Sen. Corker Puts Hold on Aid to Afghanistan

Tuesday, 18 Jun 2013 10:21 AM

By Courtney Coren

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Sen. Bob Corker says he has put a hold on the monthly bags of cash the CIA has been delivering to Afghan President Hamid Karzai until the White House offers an explanation for the secret practice, The New York Times reports.

Corker, the ranking Republican on the Foreign Relations Committee, announced Monday in a letter there would be a hold on the $75 million in assistance to Afghanistan until the Obama administration gives "sufficient assurances" the cash is not being used to fuel corruption in the Afghan government.

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"I have repeatedly requested briefings and additional information on the nature and effect of this policy, classified and unclassified, as appropriate. The administration's lack of any response to these requests, its apparent decision to flout the Foreign Relations Committee's oversight, and its inability (or unwillingness) to explain such a policy is unacceptable," the Tennessee Republican wrote.

"As a consequence, I have determined that the further commitment of taxpayer funds at this time toward such an incoherent governance strategy would not be in our national interest," said Corker.

The Times reported in April that the cash is sent by the CIA in suitcases, backpacks and even plastic shopping bags and is delivered every month or so. The aid is known around the presidential palace as "ghost money," one Afghan official said.

The practice has been criticized by many Afghan, American, and European officials since the story was first reported. They argue that the money is being used to pay off warlords, politicians, lawmakers,and others that Karzai needs for support.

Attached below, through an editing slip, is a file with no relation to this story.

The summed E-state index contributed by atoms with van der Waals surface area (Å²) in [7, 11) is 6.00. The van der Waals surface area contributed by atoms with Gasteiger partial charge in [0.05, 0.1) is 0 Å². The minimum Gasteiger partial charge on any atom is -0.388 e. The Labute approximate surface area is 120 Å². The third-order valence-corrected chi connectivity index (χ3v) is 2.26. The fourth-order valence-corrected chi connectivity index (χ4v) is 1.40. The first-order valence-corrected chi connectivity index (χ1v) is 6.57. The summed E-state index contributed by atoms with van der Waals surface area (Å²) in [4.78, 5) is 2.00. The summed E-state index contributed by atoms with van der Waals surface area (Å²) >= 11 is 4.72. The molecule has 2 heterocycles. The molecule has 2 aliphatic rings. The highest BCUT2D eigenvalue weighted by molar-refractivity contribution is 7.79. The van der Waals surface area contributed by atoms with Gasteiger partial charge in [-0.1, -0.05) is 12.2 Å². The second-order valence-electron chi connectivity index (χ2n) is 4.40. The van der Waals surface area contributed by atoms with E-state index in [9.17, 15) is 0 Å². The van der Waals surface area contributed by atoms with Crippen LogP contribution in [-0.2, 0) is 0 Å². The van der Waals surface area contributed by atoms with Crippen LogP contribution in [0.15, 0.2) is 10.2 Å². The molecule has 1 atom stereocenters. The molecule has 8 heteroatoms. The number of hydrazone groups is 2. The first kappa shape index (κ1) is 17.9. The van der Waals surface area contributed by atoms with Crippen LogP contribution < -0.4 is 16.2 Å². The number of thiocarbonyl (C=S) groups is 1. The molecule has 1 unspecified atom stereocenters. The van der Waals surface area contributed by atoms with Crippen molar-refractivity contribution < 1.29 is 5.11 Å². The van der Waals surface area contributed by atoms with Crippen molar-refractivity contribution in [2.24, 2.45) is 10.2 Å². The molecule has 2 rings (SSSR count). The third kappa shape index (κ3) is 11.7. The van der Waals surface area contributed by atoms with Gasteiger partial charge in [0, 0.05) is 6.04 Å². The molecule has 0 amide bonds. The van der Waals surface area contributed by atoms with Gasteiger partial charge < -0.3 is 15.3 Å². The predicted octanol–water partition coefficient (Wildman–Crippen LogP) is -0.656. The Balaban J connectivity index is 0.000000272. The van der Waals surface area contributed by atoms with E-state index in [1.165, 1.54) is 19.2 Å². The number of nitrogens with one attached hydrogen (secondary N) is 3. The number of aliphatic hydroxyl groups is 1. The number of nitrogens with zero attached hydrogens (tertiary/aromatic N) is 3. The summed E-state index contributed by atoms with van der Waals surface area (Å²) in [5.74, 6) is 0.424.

According to the Times, the money that is being withheld is supposed to help fund elections in April. Karzai says that the money is being used to pay for "operational" costs necessary to build the Afghan National Security Forces.

However, the United States already sends billions of dollars each month to Afghanistan for development and military aid.

The question for Corker is why the money is sent in secret.

"In recent months, I have repeatedly communicated directly to President Obama my concerns regarding alleged cash payments by the U.S. government to President Karzai of Afghanistan," Corker wrote. "Specifically, I highlighted the incoherence of a policy that at once seeks to root out corruption and establish the rule of law, while at the same time funneling secret cash payments to the president."

The halt in aid comes a month after Corker requested an explanation for the "ghost money" program from the White House.

On Monday, Caitlin Hayden, spokeswoman for the National Security Council, said that the White House is in contact with Corker's staff since he made his first demand for an explanation in early May.

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"We look forward to continuing to work with him as we work to responsibly bring the war in Afghanistan to an end and support Afghanistan as it builds a more stable and prosperous future for its people," Hayden said.

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